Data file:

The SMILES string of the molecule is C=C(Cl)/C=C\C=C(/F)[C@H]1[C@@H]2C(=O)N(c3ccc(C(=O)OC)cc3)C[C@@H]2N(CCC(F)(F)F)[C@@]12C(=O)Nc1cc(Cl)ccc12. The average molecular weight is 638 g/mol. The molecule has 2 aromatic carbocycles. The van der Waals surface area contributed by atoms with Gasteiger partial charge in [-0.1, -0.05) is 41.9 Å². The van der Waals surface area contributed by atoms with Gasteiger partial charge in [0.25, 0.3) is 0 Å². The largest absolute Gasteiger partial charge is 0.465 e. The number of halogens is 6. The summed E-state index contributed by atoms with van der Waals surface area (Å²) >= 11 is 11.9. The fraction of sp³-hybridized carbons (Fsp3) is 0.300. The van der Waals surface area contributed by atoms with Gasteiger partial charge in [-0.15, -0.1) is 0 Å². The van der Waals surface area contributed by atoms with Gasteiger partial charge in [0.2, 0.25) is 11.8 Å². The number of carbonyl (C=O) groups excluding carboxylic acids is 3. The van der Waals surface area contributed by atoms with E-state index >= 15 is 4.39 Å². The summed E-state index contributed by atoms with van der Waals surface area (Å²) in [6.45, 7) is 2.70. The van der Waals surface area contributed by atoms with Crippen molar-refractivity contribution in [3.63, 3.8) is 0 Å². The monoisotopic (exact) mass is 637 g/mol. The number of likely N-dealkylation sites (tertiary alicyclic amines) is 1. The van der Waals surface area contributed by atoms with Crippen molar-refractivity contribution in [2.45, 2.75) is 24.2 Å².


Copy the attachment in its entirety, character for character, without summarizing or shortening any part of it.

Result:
The SMILES string of the molecule is C=C(Cl)/C=C\C=C(/F)[C@H]1[C@@H]2C(=O)N(c3ccc(C(=O)OC)cc3)C[C@@H]2N(CCC(F)(F)F)[C@@]12C(=O)Nc1cc(Cl)ccc12. The average molecular weight is 638 g/mol. The molecule has 2 aromatic carbocycles. The van der Waals surface area contributed by atoms with Gasteiger partial charge in [-0.1, -0.05) is 41.9 Å². The van der Waals surface area contributed by atoms with Gasteiger partial charge in [0.25, 0.3) is 0 Å². The largest absolute Gasteiger partial charge is 0.465 e. The number of halogens is 6. The summed E-state index contributed by atoms with van der Waals surface area (Å²) >= 11 is 11.9. The fraction of sp³-hybridized carbons (Fsp3) is 0.300. The van der Waals surface area contributed by atoms with Gasteiger partial charge in [-0.15, -0.1) is 0 Å². The van der Waals surface area contributed by atoms with Gasteiger partial charge in [0.2, 0.25) is 11.8 Å². The number of carbonyl (C=O) groups excluding carboxylic acids is 3. The van der Waals surface area contributed by atoms with E-state index >= 15 is 4.39 Å². The summed E-state index contributed by atoms with van der Waals surface area (Å²) in [6.45, 7) is 2.70. The van der Waals surface area contributed by atoms with Crippen molar-refractivity contribution in [3.63, 3.8) is 0 Å². The monoisotopic (exact) mass is 637 g/mol. The number of likely N-dealkylation sites (tertiary alicyclic amines) is 1. The van der Waals surface area contributed by atoms with Crippen molar-refractivity contribution in [2.45, 2.75) is 24.2 Å².